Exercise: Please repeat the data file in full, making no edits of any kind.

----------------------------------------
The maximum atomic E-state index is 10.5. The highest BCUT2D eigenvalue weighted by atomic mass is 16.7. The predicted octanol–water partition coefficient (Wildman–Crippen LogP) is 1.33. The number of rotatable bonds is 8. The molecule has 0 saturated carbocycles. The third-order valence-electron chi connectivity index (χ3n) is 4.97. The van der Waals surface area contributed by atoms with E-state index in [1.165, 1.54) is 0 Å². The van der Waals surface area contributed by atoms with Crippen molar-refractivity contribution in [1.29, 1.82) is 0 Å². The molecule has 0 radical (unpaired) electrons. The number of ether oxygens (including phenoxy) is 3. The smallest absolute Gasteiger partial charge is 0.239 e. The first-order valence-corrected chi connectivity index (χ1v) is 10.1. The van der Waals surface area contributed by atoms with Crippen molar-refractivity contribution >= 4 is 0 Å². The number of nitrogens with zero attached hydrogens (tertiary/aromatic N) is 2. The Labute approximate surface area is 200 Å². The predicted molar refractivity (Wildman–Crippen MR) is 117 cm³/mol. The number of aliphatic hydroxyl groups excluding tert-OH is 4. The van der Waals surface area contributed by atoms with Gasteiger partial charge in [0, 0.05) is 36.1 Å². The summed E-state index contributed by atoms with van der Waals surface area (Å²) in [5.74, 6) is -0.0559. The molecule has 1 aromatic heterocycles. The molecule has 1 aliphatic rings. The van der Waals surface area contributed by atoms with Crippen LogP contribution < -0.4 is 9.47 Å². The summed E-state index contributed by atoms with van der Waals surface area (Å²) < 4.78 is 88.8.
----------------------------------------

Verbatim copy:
The maximum atomic E-state index is 10.5. The highest BCUT2D eigenvalue weighted by atomic mass is 16.7. The predicted octanol–water partition coefficient (Wildman–Crippen LogP) is 1.33. The number of rotatable bonds is 8. The molecule has 0 saturated carbocycles. The third-order valence-electron chi connectivity index (χ3n) is 4.97. The van der Waals surface area contributed by atoms with E-state index in [1.165, 1.54) is 0 Å². The van der Waals surface area contributed by atoms with Crippen molar-refractivity contribution in [1.29, 1.82) is 0 Å². The molecule has 0 radical (unpaired) electrons. The number of ether oxygens (including phenoxy) is 3. The smallest absolute Gasteiger partial charge is 0.239 e. The first-order valence-corrected chi connectivity index (χ1v) is 10.1. The van der Waals surface area contributed by atoms with Crippen molar-refractivity contribution >= 4 is 0 Å². The number of nitrogens with zero attached hydrogens (tertiary/aromatic N) is 2. The Labute approximate surface area is 200 Å². The predicted molar refractivity (Wildman–Crippen MR) is 117 cm³/mol. The number of aliphatic hydroxyl groups excluding tert-OH is 4. The van der Waals surface area contributed by atoms with Gasteiger partial charge in [0, 0.05) is 36.1 Å². The summed E-state index contributed by atoms with van der Waals surface area (Å²) in [5.74, 6) is -0.0559. The molecule has 1 aromatic heterocycles. The molecule has 1 aliphatic rings. The van der Waals surface area contributed by atoms with Crippen LogP contribution < -0.4 is 9.47 Å². The summed E-state index contributed by atoms with van der Waals surface area (Å²) < 4.78 is 88.8.